Since the original problem is the Frobenius Norm, we basically can solve element by element. So we can do the vectorization by rows instead of columns.

Let's define: $ \boldsymbol{u} = \operatorname{Vec} \left( \boldsymbol{X}^{T} \right), \; \boldsymbol{v} = \operatorname{Vec} \left( \boldsymbol{Y}^{T} \right) $ and $ \boldsymbol{C} = \boldsymbol{R}^{T} \otimes \boldsymbol{A} $ then the problem becomes:

$$\begin{align} \arg \min_{\boldsymbol{u}} \quad & \frac{1}{2} {\left\| \boldsymbol{C} \boldsymbol{u} - \boldsymbol{v} \right\|}_{2}^{2} \\ \end{align}$$

It is still a Linear Least Squares problem to solve.
Yet now $ \boldsymbol{C} $ is block triangular matrix (Upper) where each block is symmetric.

Solving a linear system for a block triangular matrix is much faster than arbitrary matrix. See toy example at Solution of Block Triangular Systems.

So now have an optimal problem to solve.

This is the result I get with 5 lines in MATLAB:

enter image description here

Requiring non negativity will require using non direct methods.
In this case it might be that the other variation will be faster.


According to the A.csv file the matrix $ \boldsymbol{A} $ is a banded matrix. It means that the first is banded block matrix which also can be optimized for a fast solution.

  • $\begingroup$ Thanks for taking the time of looking into this. This is very interesting. I see 2 potential issues with this approach: 1. The typical size of my matrix R is about 400 x 400, and A is 30 x 30. The Kronecker product will then be about 12000 x 12000 dense matrix. Eventhough solving a single system might be faster than the Landweber iterations, I wouldn't be able to solve as many systems in parallel as I can do with the Landweber method. Hence, in the end, this could end up being slower overall. 2. (to be continued). $\endgroup$ Commented Jul 4, 2023 at 7:12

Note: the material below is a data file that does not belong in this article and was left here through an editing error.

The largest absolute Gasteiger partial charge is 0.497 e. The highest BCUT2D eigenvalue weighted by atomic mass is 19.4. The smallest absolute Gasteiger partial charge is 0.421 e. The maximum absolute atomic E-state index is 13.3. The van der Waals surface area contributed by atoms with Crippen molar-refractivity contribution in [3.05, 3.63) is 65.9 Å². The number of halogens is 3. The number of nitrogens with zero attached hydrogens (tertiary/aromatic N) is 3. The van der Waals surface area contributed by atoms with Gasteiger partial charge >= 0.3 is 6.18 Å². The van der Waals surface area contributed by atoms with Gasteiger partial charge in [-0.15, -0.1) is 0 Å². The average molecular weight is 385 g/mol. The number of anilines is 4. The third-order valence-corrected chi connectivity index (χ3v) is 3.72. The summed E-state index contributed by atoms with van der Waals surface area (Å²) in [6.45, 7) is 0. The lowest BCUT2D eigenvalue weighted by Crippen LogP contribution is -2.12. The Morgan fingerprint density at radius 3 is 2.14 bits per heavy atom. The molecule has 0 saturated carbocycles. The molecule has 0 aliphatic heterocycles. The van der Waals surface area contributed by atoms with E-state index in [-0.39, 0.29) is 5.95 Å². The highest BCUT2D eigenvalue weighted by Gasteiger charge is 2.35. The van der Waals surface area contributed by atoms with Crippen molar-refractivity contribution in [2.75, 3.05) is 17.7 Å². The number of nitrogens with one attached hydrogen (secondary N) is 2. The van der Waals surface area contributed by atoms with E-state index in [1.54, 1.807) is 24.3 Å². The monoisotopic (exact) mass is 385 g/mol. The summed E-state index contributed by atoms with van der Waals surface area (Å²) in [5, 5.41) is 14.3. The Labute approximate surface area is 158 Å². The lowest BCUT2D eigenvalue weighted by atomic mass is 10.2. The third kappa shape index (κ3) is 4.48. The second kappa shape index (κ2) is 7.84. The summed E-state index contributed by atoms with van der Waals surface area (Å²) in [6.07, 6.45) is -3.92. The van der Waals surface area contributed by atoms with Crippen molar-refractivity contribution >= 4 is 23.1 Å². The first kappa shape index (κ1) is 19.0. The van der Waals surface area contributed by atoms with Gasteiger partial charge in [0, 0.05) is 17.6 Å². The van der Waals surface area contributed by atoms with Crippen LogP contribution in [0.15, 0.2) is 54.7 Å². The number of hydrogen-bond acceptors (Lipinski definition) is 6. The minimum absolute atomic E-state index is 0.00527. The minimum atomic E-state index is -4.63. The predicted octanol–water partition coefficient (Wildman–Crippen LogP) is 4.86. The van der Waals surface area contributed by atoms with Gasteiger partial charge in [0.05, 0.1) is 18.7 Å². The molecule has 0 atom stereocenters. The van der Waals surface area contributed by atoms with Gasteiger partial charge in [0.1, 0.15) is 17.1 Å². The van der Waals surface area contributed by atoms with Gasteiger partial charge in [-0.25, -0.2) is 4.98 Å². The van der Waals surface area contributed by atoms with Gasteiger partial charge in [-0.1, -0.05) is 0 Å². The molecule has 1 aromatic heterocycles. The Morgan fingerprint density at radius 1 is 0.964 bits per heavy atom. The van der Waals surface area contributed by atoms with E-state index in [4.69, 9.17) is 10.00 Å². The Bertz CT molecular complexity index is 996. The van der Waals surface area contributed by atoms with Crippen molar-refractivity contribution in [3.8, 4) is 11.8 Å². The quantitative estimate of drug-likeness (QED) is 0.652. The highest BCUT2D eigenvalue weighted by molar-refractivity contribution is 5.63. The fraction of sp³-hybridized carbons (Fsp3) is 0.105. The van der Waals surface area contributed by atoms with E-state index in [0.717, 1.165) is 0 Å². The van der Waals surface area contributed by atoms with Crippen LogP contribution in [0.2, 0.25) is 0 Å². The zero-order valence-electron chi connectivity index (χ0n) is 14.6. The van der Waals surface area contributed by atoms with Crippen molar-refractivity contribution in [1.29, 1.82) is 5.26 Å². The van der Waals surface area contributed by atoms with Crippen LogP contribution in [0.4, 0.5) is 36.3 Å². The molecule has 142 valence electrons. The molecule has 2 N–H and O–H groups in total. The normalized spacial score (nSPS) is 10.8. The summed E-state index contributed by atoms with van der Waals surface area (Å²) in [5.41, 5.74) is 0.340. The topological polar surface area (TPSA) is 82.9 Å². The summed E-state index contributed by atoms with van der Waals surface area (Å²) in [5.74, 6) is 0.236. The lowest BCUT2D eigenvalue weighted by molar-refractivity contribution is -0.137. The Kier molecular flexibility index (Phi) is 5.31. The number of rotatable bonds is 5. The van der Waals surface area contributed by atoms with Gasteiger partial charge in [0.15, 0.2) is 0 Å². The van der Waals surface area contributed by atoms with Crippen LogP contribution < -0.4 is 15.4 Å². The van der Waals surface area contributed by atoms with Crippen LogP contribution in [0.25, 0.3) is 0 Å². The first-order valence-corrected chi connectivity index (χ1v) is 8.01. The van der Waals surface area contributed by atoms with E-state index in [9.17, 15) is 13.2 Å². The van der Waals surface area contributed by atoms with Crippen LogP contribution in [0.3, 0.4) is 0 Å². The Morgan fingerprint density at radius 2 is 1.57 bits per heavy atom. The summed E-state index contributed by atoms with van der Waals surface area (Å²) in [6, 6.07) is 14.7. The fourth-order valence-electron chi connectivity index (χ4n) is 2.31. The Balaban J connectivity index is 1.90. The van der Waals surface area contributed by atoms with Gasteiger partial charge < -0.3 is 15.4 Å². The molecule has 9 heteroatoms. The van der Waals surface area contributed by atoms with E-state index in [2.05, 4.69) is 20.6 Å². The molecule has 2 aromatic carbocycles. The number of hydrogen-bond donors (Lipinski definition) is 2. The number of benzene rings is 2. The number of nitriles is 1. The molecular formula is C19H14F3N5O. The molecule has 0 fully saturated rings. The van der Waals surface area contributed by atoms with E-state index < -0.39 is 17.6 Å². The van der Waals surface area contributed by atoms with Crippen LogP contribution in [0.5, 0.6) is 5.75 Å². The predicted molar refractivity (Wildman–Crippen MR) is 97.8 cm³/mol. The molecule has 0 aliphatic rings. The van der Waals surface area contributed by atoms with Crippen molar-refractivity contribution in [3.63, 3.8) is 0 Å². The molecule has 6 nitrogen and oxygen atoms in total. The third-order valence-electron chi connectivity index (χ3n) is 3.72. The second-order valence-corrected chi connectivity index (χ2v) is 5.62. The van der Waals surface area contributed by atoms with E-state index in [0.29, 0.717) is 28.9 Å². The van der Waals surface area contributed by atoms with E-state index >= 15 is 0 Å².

• $\begingroup$ 2. (continued) With the Landweber method I can trivially add a non-negative constraint on the values of X. This helps to mitigate noise a little bit (at least results look cleaner to me). With your method I might get a little bit higher noise peaks. I would have to play a bit with this method. It could be possible that my issues might not even be a problem after all. $\endgroup$ Commented Jul 4, 2023 at 7:14
  • $\begingroup$ If you have time, do you think that you could test your method with the sample data I have posted? It is OK if you don't :) $\endgroup$ Commented Jul 4, 2023 at 7:18
  • $\begingroup$ @DanielDuque, Since you have half of the matrix as zeros and the other half basically symmetric you could, memory wise, use 0.25 of the data. But even if you don't that's only ~1.15 GB of data, nothing for modern computers. $\endgroup$
    – Royi
    Commented Jul 4, 2023 at 9:21
  • $\begingroup$ @DanielDuque, If you use specialized block triangular solver then it even easier as you don't really need to construct the matrix. $\endgroup$
    – Royi
    Commented Jul 4, 2023 at 9:22